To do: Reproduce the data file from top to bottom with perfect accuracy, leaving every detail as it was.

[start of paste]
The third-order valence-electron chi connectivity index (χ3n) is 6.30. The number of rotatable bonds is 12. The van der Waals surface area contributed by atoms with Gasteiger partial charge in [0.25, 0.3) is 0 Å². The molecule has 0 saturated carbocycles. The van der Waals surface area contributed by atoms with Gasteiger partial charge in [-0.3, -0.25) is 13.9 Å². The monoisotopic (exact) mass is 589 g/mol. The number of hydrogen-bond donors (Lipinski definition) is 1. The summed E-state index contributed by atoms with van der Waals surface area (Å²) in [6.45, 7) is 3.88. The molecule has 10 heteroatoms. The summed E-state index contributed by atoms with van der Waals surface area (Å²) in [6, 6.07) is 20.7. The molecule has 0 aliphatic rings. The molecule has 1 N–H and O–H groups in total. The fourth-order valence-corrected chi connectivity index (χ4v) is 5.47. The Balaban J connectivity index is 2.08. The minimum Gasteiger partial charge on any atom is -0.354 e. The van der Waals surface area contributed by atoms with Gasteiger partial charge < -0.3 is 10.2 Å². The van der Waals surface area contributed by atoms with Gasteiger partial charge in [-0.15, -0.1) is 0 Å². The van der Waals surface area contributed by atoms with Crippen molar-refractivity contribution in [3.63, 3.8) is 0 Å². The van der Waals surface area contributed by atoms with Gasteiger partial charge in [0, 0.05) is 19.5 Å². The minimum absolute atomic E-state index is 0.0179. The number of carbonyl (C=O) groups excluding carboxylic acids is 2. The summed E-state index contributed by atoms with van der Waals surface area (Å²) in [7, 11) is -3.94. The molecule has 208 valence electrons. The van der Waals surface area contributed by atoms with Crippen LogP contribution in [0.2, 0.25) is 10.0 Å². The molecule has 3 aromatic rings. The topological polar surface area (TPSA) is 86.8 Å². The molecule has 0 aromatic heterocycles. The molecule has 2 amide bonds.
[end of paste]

The third-order valence-electron chi connectivity index (χ3n) is 6.30. The number of rotatable bonds is 12. The van der Waals surface area contributed by atoms with Gasteiger partial charge in [0.25, 0.3) is 0 Å². The molecule has 0 saturated carbocycles. The van der Waals surface area contributed by atoms with Gasteiger partial charge in [-0.3, -0.25) is 13.9 Å². The monoisotopic (exact) mass is 589 g/mol. The number of hydrogen-bond donors (Lipinski definition) is 1. The summed E-state index contributed by atoms with van der Waals surface area (Å²) in [6.45, 7) is 3.88. The molecule has 10 heteroatoms. The summed E-state index contributed by atoms with van der Waals surface area (Å²) in [6, 6.07) is 20.7. The molecule has 0 aliphatic rings. The molecule has 1 N–H and O–H groups in total. The fourth-order valence-corrected chi connectivity index (χ4v) is 5.47. The Balaban J connectivity index is 2.08. The minimum Gasteiger partial charge on any atom is -0.354 e. The van der Waals surface area contributed by atoms with Gasteiger partial charge < -0.3 is 10.2 Å². The van der Waals surface area contributed by atoms with Gasteiger partial charge in [-0.15, -0.1) is 0 Å². The van der Waals surface area contributed by atoms with Crippen molar-refractivity contribution in [3.63, 3.8) is 0 Å². The van der Waals surface area contributed by atoms with Gasteiger partial charge in [0, 0.05) is 19.5 Å². The minimum absolute atomic E-state index is 0.0179. The number of carbonyl (C=O) groups excluding carboxylic acids is 2. The summed E-state index contributed by atoms with van der Waals surface area (Å²) in [7, 11) is -3.94. The molecule has 208 valence electrons. The van der Waals surface area contributed by atoms with Crippen LogP contribution in [0.2, 0.25) is 10.0 Å². The molecule has 3 aromatic rings. The topological polar surface area (TPSA) is 86.8 Å². The molecule has 0 aromatic heterocycles. The molecule has 2 amide bonds.